All For The Views
The next morning though it was all worth it when I opened the door and the sun was shining. Situated on a hill above the bay of Applecross the campsite feels relaxed and laid back.
A large poly-tunnel with long wooden benches and tables is at night filled with travellers sharing tales over drinks of their adventures. The talk that morning revolved around the winds of the night before.
Such was the fantastic atmosphere and prime position on the west coast I promptly booked another night and spent the afternoon exploring Applecross.
Many people cross the pass purely to say they crossed the pass, but the township itself is well worth investigating. Rustic and charming with hardly a person in sight it’s a world away from the high tech modern world we live in. In fact the name Applecross comes from the Gaelic A’ Chomraich, meaning “a sanctuary”.
It suits it. Sheep graze by the roadside and the fact they often refuse to move can be quite comical. Little weather worn fishing boats lie on grass verges, abandoned in days gone by.
Homely and Delicious
Given that the whitewashed Applecross Inn is one of only a couple of places to eat in this secluded bay I’ve a sneaky suspicion it would be a hive of activity no matter what the menu tasted like – but its clear the chefs still strive to make the food both homely and delicious.
The ever-changing menu is sprawled on blackboards hanging from walls and it is packed with dishes sourced as locally as possible such as Applebay dressed crab salad or Whole Applebay prawns.
Local venison, oysters and lamb all feature, too, and they also do a legendary haddock supper. That evening we enjoyed some tasty Scottish chicken linguine and soaked up the slightly chaotic but cheery ambience.
Our second night in the wigwam was a much more dignified affair. The wind was gone and the night was silent other than the lapping of the water below and the distant sound of ship horns.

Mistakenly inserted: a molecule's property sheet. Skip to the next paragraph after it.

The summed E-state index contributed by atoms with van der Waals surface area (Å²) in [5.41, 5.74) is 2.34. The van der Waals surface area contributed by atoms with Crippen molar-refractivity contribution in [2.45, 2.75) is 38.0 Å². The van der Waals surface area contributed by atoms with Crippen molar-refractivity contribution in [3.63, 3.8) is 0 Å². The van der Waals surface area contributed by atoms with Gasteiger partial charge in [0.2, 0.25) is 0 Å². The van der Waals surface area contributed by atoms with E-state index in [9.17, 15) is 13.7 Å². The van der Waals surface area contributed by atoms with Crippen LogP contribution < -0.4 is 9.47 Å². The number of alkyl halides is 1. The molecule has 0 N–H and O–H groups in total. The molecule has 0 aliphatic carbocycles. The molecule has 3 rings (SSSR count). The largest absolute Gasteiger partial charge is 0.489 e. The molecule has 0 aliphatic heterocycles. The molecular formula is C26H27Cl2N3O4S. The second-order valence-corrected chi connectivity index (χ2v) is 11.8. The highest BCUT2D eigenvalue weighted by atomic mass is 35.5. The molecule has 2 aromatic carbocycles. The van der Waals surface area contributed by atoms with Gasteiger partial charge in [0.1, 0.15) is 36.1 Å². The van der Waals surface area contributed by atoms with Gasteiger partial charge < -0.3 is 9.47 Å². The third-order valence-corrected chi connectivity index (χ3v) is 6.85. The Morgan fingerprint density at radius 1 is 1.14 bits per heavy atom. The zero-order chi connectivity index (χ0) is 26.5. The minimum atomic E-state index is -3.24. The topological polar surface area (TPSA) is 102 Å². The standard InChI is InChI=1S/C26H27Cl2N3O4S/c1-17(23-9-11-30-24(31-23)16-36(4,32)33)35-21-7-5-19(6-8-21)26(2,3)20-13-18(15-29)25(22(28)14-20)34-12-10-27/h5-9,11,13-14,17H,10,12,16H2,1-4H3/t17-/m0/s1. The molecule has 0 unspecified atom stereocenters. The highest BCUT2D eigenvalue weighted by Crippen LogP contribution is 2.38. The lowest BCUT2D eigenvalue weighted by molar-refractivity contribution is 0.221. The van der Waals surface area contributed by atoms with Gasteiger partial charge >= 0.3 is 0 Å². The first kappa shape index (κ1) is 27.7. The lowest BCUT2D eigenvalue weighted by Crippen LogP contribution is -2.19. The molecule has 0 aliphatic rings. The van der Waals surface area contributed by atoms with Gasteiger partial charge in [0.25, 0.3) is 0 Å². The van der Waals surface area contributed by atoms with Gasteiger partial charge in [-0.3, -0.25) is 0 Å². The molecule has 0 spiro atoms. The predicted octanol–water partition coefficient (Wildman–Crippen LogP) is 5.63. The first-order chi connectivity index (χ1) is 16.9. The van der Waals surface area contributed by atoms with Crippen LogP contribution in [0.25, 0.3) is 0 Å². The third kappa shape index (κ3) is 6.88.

The wigwams sleep four and come with a light, heater and plug socket. They aren’t the height of luxury but much more comfortable than a tent and make for a rather unique experience.
Until around 1975 the Bealach Na Bà was the only way into the area but there is now another road, which is almost as spectacular but not quite as dramatic.
It curves the coast around the north of the peninsula giving panoramic views over the sound to Skye, then heading around the north tip it takes you high above the picturesque village of Sheildaig and Loch Torridon.
Sheildaig, with its little white cottages, lined up along the shore, is an exceptionally pretty place so I had to stop and take photos. A return trip over the Bealach na Bà was very tempting now that the sun was shining and the skies were clear, but we couldn’t resist an unknown road and I was more than happy with this choice as we joined a little fleet of campers winding around the coast.
We finished up the road driving through the mighty and magnificent Torridon Mountains. A satisfying end to a memorable 72-hour mini-break.